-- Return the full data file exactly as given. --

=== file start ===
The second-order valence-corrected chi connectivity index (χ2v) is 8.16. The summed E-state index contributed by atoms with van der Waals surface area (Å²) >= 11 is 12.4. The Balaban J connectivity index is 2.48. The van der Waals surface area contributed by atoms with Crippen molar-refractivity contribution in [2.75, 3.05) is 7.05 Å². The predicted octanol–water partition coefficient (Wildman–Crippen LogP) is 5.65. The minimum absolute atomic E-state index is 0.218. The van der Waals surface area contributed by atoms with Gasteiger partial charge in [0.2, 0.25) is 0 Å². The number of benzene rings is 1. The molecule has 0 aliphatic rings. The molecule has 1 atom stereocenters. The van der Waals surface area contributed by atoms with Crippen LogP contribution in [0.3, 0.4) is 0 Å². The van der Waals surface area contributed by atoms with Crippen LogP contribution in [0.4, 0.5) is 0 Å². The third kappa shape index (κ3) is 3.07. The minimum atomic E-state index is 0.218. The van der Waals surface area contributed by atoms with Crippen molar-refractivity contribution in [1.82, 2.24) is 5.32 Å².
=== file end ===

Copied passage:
The second-order valence-corrected chi connectivity index (χ2v) is 8.16. The summed E-state index contributed by atoms with van der Waals surface area (Å²) >= 11 is 12.4. The Balaban J connectivity index is 2.48. The van der Waals surface area contributed by atoms with Crippen molar-refractivity contribution in [2.75, 3.05) is 7.05 Å². The predicted octanol–water partition coefficient (Wildman–Crippen LogP) is 5.65. The minimum absolute atomic E-state index is 0.218. The van der Waals surface area contributed by atoms with Gasteiger partial charge in [0.2, 0.25) is 0 Å². The number of benzene rings is 1. The molecule has 0 aliphatic rings. The molecule has 1 atom stereocenters. The van der Waals surface area contributed by atoms with Crippen LogP contribution in [0.3, 0.4) is 0 Å². The van der Waals surface area contributed by atoms with Crippen LogP contribution in [0.4, 0.5) is 0 Å². The third kappa shape index (κ3) is 3.07. The minimum atomic E-state index is 0.218. The van der Waals surface area contributed by atoms with Crippen molar-refractivity contribution in [1.82, 2.24) is 5.32 Å².